Phone line lends an ear to the lonely

April 20, 2003|by ANDREA ROWLAND

To many who call The Listening Line in Hagerstown, Shirley Alexander and her small force of co-workers are more than empathetic voices on the other end of the line. They are daily companions in a lonely world.

"A lot of our callers are alone. They don't have anybody else to talk to," said Alexander, 49, who has been coordinating the phone service for the past four years. "We listen to whatever they want to say."

Alexander never knows where the conversation will lead when she picks up the ringing phone in a tiny office stocked with several desks, telephones, a refrigerator, microwave, television and equipment that enables Alexander - who is legally blind - to read and process paperwork.


She listens to details about callers' health problems and recent medical appointments, dinner plans, families, new cars, hobbies, job hunts and shopping trips. One teenage caller wanted to tell someone how excited she was to get her driver's license. Another expressed joy about the grades on her high school report card, Alexander said.

Some callers dial The Listening Line five days a week, talking for up to an hour at a time, she said. Two listeners - one female and one male - man the phone lines from 5 to 10 p.m. Monday through Friday.

"I enjoy the callers," Alexander said. "I feel like I know them even though we've never met."

About 150 regular callers dialed The Listening Line a total of more than 1,200 times last year, said Ethel Nemcek, executive director of the Hagerstown-based Office of Consumer Advocacy, which oversees the phone service.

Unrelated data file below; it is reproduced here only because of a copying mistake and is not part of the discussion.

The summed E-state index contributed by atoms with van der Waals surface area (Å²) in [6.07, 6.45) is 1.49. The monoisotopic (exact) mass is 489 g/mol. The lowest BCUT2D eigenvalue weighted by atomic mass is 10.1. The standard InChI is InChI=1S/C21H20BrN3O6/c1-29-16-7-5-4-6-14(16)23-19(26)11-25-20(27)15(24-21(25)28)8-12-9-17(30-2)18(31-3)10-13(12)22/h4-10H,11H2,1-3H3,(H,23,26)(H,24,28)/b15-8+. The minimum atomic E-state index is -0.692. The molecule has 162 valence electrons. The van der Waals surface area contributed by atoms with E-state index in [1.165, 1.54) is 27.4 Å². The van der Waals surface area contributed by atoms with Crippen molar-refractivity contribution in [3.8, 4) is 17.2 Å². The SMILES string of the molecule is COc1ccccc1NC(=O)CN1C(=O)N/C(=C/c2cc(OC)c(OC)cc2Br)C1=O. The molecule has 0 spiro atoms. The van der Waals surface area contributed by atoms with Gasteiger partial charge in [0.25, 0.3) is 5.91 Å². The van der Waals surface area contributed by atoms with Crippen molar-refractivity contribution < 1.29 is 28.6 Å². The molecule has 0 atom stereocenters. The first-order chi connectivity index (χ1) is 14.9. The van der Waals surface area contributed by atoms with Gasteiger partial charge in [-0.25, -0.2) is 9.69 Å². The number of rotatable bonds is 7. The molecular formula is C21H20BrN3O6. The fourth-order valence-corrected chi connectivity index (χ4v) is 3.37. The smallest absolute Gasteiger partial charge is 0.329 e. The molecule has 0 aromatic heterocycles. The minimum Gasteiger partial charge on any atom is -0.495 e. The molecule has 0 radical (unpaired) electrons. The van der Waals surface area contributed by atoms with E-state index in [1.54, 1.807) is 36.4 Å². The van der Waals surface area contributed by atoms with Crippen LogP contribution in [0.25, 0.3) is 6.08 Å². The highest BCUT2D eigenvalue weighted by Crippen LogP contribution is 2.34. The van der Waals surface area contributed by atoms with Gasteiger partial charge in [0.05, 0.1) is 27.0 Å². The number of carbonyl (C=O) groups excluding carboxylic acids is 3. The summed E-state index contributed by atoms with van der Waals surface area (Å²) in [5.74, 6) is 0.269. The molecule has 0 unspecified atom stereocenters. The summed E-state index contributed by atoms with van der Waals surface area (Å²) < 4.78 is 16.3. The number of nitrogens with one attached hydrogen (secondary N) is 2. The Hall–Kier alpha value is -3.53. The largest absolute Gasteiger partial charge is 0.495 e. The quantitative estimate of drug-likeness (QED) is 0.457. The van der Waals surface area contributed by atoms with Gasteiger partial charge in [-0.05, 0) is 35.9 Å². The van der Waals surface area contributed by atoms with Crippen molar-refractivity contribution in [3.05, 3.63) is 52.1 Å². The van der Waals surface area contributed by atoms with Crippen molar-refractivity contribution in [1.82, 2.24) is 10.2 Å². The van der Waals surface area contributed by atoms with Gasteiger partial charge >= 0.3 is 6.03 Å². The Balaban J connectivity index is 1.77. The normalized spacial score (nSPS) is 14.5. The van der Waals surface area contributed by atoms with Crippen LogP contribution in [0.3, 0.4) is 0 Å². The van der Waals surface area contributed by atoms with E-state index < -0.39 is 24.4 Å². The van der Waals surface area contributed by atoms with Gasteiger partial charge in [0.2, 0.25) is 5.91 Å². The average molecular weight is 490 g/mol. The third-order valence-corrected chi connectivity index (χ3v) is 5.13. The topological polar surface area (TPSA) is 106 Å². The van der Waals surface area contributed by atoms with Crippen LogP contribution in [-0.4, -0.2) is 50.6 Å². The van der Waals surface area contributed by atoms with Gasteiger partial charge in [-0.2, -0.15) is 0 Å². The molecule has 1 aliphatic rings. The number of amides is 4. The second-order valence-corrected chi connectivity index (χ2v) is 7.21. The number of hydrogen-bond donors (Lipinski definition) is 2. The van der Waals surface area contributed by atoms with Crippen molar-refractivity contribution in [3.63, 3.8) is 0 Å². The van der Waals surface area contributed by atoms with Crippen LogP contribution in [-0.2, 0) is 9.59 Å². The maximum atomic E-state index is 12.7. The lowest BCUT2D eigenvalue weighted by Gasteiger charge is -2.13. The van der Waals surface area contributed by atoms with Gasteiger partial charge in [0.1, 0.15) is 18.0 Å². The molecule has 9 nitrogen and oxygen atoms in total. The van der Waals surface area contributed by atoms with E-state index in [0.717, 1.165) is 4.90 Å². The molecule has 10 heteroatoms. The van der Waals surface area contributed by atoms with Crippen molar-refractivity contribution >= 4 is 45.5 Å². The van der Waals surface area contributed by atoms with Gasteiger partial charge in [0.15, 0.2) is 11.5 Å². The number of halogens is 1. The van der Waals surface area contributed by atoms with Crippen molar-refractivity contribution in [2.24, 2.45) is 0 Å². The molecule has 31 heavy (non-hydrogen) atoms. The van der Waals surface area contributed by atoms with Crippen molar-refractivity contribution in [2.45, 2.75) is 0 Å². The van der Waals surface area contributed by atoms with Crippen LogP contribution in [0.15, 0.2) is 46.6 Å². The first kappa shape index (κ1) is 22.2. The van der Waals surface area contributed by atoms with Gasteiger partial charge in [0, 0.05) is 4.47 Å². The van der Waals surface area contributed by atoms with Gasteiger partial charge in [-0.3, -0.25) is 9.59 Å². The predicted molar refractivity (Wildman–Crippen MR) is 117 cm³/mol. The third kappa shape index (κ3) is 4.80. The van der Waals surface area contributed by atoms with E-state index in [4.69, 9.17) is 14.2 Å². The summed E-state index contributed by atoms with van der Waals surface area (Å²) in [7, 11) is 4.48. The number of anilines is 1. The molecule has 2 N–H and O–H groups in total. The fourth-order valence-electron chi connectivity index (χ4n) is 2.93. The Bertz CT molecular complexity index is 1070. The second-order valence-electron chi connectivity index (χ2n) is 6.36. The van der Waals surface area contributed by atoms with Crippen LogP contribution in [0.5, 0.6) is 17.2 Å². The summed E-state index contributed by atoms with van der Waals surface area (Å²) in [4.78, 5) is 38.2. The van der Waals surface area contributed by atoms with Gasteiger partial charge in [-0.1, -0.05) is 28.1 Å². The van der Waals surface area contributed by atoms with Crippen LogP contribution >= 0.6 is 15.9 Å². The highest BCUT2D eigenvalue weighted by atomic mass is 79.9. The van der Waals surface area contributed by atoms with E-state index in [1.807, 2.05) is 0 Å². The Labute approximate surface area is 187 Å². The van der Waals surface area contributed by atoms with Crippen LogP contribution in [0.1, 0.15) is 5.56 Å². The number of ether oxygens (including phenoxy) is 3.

The Listening Line was launched in Washington County more than six years ago under the direction of the Washington County Mental Health Authority after emergency room workers at Washington County Hospital noted a number of healthy patients who just seemed to want somebody to talk to, Nemcek said.

"They were just lonely people," she said. "There was no warm line for them in the Tri-State area."

The Listening Line is called a "warm line" because it isn't intended for crisis calls. That doesn't mean people in crisis never dial in.

"We were able to avert four suicides during the first three years we were in operation," Nemcek said.

The Mental Health Authority created a basic warm line training program to help listeners handle the infrequent crisis calls and respond appropriately to all other calls, said Tom Mills, director of consumer and community relations for the WCMHA.

Listeners also learn how to refer callers to a variety of service agencies in the community, including Citizens Assisting and Sheltering the Abused, the Department of Social Services, the Community Free Clinic and food pantries, Nemcek said.

"We give the callers information. It's up to them to use it," Alexander said. "We're not supposed to give advice, but we can make suggestions."

The warm line also can help keep CASA's hot line open for crisis calls because hot line workers can direct callers who just need an empathetic ear to The Listening Line, CASA Executive Director Vicki Sadehvandi said.

"I don't want to minimize the needs of the lonely people who call in, but my people really don't have the time to stay on the line for a long time," she said.

The Listening Line's $19,000 annual budget is funded through state grants administered by the Mental Health Authority, Mills said. State lawmakers' proposed budget cuts could affect continued funding for The Listening Line and other mental health programs in Washington County, he said.

The Listening Line can be reached at 301-766-7272 and 301-790-5054 weekdays after 5 p.m. The TDD number is 301-393-0731.

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